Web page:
The large majestic Lagoon Nebula is home for many young stars and hot gas. The Lagoon Nebulae is so large and bright it can be seen without a telescope. Formed only several million years ago in the nebula is the open cluster known as NGC 6530, whose young stars show their high temperature by their blue glow. The nebula, also known as M8 and NGC 6523, is named "Lagoon" for the band of dust seen to the left of the open cluster's center. A bright knot of gas and dust in the nebula's center is known as the Hourglass Nebula. Star formation continues in the the Lagoon Nebula as witnessed by the many globules that exist there.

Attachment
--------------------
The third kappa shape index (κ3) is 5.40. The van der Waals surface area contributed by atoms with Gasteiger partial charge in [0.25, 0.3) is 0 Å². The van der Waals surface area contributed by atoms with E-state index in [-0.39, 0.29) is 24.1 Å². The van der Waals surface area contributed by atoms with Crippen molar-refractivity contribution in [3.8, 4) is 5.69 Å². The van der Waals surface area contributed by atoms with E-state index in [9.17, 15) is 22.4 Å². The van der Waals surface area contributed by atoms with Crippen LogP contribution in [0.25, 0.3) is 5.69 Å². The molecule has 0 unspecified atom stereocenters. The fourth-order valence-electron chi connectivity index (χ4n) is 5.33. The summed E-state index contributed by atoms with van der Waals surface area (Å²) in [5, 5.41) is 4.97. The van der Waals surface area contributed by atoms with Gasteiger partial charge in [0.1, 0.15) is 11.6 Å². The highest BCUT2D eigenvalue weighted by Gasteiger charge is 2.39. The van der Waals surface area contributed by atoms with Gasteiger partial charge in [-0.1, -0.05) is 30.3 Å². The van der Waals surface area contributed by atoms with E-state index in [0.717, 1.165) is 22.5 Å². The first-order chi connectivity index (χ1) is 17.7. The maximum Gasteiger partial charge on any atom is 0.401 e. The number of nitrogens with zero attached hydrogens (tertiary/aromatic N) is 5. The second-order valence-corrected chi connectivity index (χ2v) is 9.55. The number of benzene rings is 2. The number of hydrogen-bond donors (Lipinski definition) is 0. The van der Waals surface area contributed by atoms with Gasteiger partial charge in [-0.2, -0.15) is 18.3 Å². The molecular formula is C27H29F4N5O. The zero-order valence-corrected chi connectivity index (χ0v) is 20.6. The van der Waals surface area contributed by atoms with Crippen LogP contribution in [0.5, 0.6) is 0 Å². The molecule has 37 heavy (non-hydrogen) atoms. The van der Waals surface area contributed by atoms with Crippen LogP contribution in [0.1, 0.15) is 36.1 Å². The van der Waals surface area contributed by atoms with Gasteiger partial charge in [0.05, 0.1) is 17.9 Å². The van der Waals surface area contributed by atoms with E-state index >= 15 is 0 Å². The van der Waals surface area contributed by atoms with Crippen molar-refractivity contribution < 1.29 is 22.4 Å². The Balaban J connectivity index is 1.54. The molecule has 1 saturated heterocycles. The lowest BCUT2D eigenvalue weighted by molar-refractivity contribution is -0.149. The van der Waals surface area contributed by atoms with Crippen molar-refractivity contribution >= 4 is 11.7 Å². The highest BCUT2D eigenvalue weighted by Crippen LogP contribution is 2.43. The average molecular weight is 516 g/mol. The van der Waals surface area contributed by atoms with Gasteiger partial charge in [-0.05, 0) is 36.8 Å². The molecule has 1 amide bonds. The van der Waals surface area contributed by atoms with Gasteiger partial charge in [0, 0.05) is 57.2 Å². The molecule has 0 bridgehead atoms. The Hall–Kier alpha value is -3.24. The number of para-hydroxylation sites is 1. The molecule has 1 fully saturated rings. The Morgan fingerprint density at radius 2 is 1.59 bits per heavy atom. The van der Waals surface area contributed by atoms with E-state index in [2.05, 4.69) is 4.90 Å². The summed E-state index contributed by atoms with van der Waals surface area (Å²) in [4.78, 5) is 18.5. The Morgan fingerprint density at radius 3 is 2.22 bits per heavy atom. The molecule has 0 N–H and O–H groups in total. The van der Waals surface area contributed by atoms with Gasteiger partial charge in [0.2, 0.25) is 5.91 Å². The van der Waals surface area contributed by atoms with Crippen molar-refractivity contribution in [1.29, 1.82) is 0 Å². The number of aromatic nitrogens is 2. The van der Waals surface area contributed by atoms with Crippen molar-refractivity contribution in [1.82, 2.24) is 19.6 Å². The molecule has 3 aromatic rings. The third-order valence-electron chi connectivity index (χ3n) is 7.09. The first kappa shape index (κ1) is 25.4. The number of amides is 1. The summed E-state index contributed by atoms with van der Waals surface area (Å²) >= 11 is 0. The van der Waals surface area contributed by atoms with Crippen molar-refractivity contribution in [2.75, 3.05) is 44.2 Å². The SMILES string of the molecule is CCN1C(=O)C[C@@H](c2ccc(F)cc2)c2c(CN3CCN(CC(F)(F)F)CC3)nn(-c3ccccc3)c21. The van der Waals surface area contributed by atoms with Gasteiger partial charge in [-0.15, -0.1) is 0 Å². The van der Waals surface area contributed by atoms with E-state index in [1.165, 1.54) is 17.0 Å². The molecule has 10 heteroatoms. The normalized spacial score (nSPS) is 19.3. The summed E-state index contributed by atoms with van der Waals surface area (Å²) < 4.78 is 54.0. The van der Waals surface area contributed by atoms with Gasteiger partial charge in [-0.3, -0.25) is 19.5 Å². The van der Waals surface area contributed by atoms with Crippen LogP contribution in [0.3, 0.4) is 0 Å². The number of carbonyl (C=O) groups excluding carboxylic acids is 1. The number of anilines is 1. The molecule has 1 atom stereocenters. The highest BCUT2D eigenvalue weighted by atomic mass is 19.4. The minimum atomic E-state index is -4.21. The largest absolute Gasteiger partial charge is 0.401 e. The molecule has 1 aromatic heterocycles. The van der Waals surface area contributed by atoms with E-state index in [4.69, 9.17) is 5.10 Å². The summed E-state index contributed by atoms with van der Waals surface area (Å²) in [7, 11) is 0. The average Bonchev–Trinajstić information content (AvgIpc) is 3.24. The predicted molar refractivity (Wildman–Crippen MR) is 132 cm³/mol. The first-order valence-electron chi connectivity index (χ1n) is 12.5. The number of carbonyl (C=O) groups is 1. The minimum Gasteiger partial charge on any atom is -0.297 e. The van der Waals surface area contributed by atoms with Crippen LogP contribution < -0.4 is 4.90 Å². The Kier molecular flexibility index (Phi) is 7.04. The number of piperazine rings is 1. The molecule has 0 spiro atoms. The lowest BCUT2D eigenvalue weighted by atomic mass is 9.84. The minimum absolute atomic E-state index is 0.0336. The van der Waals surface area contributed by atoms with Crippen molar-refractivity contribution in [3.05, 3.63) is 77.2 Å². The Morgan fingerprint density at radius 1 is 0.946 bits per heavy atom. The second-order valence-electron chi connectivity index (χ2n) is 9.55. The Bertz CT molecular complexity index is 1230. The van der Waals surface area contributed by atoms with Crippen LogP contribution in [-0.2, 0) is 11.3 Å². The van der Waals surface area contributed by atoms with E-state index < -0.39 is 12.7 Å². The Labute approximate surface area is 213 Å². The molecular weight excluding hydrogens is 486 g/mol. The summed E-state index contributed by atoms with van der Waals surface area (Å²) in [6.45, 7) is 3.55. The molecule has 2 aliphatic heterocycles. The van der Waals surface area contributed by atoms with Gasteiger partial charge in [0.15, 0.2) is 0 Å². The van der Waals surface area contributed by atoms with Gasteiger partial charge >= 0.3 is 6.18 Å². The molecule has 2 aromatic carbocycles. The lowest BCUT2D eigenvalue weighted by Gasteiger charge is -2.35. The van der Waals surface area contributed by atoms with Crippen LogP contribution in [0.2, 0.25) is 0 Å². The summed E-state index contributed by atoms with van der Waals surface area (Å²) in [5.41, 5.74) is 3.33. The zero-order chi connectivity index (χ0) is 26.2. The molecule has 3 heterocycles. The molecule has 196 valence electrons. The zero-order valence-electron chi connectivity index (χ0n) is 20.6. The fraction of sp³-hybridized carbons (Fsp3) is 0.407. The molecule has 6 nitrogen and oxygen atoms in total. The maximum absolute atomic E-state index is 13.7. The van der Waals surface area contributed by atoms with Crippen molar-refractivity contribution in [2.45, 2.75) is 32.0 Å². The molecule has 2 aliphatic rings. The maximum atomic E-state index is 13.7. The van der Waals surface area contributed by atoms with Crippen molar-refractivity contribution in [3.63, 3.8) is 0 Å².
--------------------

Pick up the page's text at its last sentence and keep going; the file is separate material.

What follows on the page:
In the sky, the Trifid nebula M20 is situated roughly 2 degrees northwest of the larger Lagoon Nebula M8, so that both nebulae formed a nice target for Jason's wide field capture of this stunning star field.
Offered Framed and Matted on archival papers. Printed at 300 lpi using 6-color ink sets. Print is vacuum backed on foam core mounting board and matted with Black Core acid free papers.
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Image by Jason Ware